Original Star Wars Trilogy in 4K

That's great news but which versions?

by Steve Withers Jul 17, 2014 at 7:49 AM

  • That's the $64 million dollar question.
    Reliance Media Works, who were previously called Lowry Digital and worked on the earlier DVD and Blu-ray releases of the Star Wars films, as well as the original Indiana Jones movies, have announced on their website that they recently finished a 4K/16-bit restoration of the original Star Wars trilogy.

    That's good news on number of levels because not only does that mean there will be 4K masters of the films for any future 4K home video release, assuming the Blu-ray Disc Association ever get there act together, but it almost certainly means that the original trilogy will get a theatrical re-release next year to whet our appetite for J. J. Abrams' forthcoming Episode VII.

    Ironically, since the original Star Wars trilogy was shot on 35mm film and the original camera negative has an effective resolution in excess of 4K, it should look particularly good when projected at that resolution in the cinema. The same will not be true of the prequels, especially Attack of the Clones and Revenge of the Sith, both of which were shot at a resolution of 2K (basically 1080p). That means they can never have a resolution greater than 2K and any 4K release would have to be upscaled. Way to go George!

    A new restoration is also good for another reason. The original Blu-ray release was wholly unsatisfying, with older and very mediocre high definition transfers that were clearly inferior to some the other film restorations we've seen recently. The situation wasn't helped by constant tinkering from Lucas resulting in three films that felt more like a patchwork quilt of half baked ideas. If he wasn't happy with the previous versions, and there have been a lot of them, he could at least have taken the time and money to do it properly. Frankly, a lot of the digital effects in the 'special editions' didn't look good enough for a 2K cinema release, let alone a 4K restoration.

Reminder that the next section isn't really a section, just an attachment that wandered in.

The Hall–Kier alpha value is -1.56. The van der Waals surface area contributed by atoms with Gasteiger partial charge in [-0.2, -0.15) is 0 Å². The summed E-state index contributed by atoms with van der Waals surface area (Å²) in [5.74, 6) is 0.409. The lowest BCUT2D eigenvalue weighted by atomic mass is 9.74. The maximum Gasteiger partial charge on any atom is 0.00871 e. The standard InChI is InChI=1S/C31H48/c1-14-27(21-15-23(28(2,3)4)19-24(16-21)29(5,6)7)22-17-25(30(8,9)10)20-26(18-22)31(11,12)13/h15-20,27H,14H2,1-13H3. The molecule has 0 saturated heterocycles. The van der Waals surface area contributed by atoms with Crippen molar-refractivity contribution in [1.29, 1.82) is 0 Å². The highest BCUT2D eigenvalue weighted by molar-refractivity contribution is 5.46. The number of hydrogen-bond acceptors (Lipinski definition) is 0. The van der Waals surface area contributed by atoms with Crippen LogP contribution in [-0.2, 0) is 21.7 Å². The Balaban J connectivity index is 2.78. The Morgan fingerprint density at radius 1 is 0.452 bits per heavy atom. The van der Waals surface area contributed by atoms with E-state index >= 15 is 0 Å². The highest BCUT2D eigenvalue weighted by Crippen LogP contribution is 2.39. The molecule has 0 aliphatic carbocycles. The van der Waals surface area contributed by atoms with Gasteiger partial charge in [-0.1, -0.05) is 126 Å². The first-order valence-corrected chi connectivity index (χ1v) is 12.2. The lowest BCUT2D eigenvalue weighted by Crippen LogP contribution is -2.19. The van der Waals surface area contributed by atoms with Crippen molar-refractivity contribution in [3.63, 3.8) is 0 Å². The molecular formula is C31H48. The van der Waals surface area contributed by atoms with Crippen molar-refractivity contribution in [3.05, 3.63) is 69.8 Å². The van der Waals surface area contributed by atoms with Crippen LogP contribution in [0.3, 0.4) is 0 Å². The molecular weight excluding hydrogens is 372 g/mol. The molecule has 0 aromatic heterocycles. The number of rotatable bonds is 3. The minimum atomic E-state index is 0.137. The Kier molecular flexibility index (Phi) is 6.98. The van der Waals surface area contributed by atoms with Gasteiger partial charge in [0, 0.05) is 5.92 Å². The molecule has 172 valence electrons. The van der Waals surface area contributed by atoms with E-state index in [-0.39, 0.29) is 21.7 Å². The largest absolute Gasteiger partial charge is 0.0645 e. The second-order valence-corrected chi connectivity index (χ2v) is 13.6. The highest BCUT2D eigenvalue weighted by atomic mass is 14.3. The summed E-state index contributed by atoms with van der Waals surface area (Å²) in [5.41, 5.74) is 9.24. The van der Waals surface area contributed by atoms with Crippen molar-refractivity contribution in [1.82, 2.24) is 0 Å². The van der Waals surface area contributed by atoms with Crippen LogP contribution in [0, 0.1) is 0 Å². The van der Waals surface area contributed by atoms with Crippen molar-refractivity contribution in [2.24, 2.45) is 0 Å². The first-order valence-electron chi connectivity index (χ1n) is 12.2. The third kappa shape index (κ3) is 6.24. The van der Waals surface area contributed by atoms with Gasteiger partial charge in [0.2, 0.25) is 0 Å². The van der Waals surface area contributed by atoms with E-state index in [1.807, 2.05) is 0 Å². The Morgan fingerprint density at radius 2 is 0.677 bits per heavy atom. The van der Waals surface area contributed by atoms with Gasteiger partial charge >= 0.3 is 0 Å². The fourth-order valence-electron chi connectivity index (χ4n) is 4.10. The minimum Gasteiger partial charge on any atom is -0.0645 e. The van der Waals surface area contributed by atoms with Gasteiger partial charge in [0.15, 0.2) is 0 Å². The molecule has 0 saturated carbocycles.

So the big question is, which versions of the original Star Wars films have been restored at 4K? Did Reliance Media Works go back to the original camera negative and restore the 1977, 1980 and 1983 versions or are these the 'special editions'? Perhaps we'll get both, with a final, final version for a cinema reissue and both that and the original cut for a Blu-ray release.

    We can but hope, although now that Disney are in charge the situation looks better than it did under Lucas. Disney have a history of taking care of their film properties, creating superb restorations and offering the original version along with any special edition. They also produce some great Blu-ray packages that combine all the previous extras with new ones. So who knows, maybe Uncle Walt can repair some of the damage done by Uncle George.

    What do you think?

    Our thanks to The Digital Bits for bringing this story to our attention.

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